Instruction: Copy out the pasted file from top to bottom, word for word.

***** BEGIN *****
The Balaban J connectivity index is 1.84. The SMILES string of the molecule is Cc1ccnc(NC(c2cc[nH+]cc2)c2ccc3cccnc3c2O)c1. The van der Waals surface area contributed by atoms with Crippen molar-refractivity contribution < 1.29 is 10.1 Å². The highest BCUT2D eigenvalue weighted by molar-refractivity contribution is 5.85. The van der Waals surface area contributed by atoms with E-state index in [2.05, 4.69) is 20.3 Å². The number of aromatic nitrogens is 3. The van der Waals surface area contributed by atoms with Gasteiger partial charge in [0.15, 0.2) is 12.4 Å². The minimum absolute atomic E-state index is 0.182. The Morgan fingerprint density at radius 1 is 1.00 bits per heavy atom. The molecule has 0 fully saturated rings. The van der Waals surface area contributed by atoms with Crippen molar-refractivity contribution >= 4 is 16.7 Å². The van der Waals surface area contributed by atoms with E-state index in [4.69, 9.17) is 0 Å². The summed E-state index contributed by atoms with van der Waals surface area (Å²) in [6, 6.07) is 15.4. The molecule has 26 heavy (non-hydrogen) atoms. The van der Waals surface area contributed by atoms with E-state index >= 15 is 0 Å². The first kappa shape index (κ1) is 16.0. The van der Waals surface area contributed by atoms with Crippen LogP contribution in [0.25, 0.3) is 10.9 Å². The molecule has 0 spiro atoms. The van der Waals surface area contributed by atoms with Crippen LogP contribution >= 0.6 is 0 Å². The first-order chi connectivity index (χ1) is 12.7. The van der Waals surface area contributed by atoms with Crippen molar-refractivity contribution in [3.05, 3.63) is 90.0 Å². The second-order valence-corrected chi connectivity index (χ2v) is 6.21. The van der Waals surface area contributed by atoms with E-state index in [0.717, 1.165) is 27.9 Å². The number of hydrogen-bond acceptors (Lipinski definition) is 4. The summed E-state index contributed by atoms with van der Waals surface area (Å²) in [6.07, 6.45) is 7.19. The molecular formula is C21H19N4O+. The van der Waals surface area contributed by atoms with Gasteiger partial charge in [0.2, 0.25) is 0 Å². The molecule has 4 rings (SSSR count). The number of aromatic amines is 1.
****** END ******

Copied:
The Balaban J connectivity index is 1.84. The SMILES string of the molecule is Cc1ccnc(NC(c2cc[nH+]cc2)c2ccc3cccnc3c2O)c1. The van der Waals surface area contributed by atoms with Crippen molar-refractivity contribution < 1.29 is 10.1 Å². The highest BCUT2D eigenvalue weighted by molar-refractivity contribution is 5.85. The van der Waals surface area contributed by atoms with E-state index in [2.05, 4.69) is 20.3 Å². The number of aromatic nitrogens is 3. The van der Waals surface area contributed by atoms with Gasteiger partial charge in [0.15, 0.2) is 12.4 Å². The minimum absolute atomic E-state index is 0.182. The Morgan fingerprint density at radius 1 is 1.00 bits per heavy atom. The molecule has 0 fully saturated rings. The van der Waals surface area contributed by atoms with Crippen molar-refractivity contribution >= 4 is 16.7 Å². The van der Waals surface area contributed by atoms with E-state index in [4.69, 9.17) is 0 Å². The summed E-state index contributed by atoms with van der Waals surface area (Å²) in [6, 6.07) is 15.4. The molecule has 26 heavy (non-hydrogen) atoms. The van der Waals surface area contributed by atoms with E-state index >= 15 is 0 Å². The first kappa shape index (κ1) is 16.0. The van der Waals surface area contributed by atoms with Crippen LogP contribution in [0.25, 0.3) is 10.9 Å². The molecule has 0 spiro atoms. The van der Waals surface area contributed by atoms with Crippen LogP contribution >= 0.6 is 0 Å². The first-order chi connectivity index (χ1) is 12.7. The van der Waals surface area contributed by atoms with Crippen molar-refractivity contribution in [3.05, 3.63) is 90.0 Å². The second-order valence-corrected chi connectivity index (χ2v) is 6.21. The van der Waals surface area contributed by atoms with E-state index in [0.717, 1.165) is 27.9 Å². The number of hydrogen-bond acceptors (Lipinski definition) is 4. The summed E-state index contributed by atoms with van der Waals surface area (Å²) in [6.07, 6.45) is 7.19. The molecular formula is C21H19N4O+. The van der Waals surface area contributed by atoms with Gasteiger partial charge in [0.2, 0.25) is 0 Å². The molecule has 4 rings (SSSR count). The number of aromatic amines is 1.